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5 Compliance Tips to Beat the Holiday Snacking Urge



October until the New Year is a tough season for dieters. Every month, there is a holiday that can present numerous challenges to remaining compliant to a diet, with temptation lurking around every corner in the form of candy corn, warm apple pies, buffets, and dining room tables full of fattening, delicious food. By the time New Year’s rolls around — if they are not careful — dieters can find that in three months they put on more weight than they lost in the previous six months. It can be even more difficult to come back from such a setback.

The key is prevention. Set your patients up for success this holiday season by making plans now to deal with holiday temptation. To get the conversation started, click here to download Robard’s helpful Holiday Goal Setter worksheet. Then, use the tips below to have some proactive discussion with your patients to help them stay compliant between now and the New Year:

1. Stock up on Tricks, not Treats
When trick or treating time rolls around, that bowl of candy can look mighty appetizing. Your patients might be eating one piece of candy for every five they give out. Suggest that if they choose to be festive on this holiday, instead of handing out candy, provide fun non-candy dollar store items that the kids will still love, like glow sticks, whoopee cushions, crayons, bubbles, stickers, and temporary tattoos. In addition to avoiding candy cravings, they’ll also be accommodating children who may have food sensitivities/ allergies.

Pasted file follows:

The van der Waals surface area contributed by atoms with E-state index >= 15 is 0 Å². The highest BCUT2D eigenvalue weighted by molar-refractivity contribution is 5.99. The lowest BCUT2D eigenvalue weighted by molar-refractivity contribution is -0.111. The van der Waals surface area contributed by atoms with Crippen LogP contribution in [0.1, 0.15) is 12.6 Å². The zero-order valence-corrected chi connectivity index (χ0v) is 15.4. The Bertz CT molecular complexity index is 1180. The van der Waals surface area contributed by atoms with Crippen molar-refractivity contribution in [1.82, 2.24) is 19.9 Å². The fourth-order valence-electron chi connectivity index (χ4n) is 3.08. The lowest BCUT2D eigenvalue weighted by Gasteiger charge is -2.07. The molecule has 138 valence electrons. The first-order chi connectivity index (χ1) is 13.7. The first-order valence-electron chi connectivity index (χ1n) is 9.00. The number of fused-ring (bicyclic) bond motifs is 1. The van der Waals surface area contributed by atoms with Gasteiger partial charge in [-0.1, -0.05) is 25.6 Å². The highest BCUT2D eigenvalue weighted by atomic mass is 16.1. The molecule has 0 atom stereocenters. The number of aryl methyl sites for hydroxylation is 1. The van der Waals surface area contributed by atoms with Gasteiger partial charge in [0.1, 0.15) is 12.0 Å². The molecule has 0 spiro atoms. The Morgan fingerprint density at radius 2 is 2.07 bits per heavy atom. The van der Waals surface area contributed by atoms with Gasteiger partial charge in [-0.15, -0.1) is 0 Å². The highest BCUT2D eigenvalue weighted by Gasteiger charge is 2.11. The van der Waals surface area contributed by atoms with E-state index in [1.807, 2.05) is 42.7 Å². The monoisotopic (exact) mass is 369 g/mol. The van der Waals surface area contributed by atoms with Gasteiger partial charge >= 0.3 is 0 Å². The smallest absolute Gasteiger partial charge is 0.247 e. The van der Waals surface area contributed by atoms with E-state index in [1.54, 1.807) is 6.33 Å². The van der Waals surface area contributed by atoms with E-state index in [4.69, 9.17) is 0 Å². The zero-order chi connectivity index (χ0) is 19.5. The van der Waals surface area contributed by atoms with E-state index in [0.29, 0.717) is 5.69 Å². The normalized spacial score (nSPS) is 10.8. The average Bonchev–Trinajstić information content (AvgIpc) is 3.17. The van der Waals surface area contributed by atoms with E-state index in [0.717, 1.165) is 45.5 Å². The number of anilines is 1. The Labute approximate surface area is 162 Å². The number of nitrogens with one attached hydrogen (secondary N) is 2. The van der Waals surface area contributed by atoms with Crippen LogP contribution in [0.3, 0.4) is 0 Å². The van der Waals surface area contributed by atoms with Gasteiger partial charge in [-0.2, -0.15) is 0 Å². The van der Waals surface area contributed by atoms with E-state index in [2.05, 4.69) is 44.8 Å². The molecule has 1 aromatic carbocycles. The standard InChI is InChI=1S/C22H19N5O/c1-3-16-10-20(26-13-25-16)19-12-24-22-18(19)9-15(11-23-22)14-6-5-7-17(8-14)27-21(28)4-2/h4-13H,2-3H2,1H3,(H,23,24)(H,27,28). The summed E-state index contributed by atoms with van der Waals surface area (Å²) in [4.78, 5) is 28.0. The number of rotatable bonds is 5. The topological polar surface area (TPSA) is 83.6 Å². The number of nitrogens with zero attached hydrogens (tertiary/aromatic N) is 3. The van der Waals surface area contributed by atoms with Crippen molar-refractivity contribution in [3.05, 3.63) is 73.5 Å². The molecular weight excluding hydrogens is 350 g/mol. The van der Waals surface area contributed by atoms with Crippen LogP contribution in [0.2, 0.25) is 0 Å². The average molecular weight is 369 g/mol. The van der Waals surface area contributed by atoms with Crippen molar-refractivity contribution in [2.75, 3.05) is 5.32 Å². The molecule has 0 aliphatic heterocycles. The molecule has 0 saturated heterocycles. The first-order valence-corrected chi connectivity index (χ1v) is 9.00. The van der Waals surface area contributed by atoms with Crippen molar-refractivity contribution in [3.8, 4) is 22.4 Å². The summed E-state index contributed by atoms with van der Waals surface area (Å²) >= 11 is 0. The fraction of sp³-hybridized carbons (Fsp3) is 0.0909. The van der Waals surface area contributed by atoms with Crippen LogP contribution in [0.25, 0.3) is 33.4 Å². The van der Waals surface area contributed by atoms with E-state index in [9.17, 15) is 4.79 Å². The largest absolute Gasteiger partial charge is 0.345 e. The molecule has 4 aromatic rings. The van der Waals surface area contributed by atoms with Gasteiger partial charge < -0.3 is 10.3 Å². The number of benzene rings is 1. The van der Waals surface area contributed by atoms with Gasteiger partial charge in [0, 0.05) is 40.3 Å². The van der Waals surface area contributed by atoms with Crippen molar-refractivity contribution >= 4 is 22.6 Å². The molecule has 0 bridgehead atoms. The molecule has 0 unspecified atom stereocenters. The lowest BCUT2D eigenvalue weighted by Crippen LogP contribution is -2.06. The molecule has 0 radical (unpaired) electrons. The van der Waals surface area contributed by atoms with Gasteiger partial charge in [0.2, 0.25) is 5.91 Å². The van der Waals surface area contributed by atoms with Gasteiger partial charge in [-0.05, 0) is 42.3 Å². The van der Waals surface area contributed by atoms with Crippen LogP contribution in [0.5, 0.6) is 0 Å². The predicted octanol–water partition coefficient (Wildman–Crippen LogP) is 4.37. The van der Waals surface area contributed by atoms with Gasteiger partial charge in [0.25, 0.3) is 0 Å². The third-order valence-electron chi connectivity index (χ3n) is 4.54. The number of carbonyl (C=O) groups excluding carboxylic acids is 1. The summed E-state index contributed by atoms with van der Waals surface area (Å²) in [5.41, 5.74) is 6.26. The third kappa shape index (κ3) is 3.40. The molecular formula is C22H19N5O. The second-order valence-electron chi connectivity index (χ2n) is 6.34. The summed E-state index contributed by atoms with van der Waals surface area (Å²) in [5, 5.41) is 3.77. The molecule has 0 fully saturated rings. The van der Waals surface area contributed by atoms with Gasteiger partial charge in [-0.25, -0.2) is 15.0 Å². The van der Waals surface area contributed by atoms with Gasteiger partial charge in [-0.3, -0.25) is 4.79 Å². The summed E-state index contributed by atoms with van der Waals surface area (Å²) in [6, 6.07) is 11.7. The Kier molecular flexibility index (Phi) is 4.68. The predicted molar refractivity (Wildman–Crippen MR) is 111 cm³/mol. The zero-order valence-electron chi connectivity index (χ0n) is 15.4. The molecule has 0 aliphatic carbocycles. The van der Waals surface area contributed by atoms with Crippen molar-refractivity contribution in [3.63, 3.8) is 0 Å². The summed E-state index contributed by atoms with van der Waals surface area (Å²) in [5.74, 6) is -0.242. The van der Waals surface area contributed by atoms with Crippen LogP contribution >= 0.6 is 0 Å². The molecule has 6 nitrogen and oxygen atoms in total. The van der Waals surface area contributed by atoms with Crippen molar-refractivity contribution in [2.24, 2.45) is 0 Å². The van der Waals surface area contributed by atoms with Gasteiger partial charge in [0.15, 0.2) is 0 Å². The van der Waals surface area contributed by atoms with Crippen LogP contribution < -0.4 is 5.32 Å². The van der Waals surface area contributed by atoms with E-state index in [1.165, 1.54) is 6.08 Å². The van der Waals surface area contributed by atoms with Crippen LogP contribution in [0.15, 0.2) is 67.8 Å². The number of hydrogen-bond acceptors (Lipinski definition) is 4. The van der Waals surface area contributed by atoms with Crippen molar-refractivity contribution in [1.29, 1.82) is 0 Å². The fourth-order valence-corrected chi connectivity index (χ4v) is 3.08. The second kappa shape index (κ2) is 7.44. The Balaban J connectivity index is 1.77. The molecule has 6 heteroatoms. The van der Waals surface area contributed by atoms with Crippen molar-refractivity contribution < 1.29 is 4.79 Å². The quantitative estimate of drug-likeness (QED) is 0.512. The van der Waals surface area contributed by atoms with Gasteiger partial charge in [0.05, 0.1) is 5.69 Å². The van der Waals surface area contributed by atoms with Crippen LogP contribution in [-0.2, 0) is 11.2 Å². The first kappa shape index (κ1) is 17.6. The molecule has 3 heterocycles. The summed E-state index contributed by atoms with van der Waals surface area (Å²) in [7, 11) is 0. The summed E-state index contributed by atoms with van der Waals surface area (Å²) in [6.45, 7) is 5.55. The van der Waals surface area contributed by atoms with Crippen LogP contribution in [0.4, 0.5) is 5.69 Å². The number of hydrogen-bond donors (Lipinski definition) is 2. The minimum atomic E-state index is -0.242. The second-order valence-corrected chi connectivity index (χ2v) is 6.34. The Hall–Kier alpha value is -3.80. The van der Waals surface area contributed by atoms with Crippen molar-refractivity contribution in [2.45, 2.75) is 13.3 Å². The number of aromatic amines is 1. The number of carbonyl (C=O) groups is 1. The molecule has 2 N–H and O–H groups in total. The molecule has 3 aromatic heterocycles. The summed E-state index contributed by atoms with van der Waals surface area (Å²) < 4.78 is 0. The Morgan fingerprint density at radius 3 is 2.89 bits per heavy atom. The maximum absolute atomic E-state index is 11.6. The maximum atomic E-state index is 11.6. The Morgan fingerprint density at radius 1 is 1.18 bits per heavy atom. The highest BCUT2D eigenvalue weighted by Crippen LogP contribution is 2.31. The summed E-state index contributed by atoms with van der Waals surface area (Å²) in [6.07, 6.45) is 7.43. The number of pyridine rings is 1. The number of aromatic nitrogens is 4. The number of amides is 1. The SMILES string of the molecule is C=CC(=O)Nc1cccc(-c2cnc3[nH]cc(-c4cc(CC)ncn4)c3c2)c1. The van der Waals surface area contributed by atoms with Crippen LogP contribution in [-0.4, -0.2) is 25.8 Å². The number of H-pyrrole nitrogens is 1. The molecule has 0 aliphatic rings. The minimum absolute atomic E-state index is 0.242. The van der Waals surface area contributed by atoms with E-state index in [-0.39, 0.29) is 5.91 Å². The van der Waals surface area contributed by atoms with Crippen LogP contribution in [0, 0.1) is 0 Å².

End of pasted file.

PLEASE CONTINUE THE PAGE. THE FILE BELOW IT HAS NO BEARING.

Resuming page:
2. Eat healthy first.
If your patients have company or family holiday parties to attend, suggest that they be proactive and control hunger by eating a healthy meal or snack before they arrive to the party. They can even bring along a yummy weight loss shake packet or protein bar that complies with their diet to enjoy just before or during the party to ensure that they are satiated enough to avoid giving in to hunger and overeating. Robard’s meal replacement shakes and bars are delicious and scientifically designed for the highest level of satiety to curb hunger and cravings.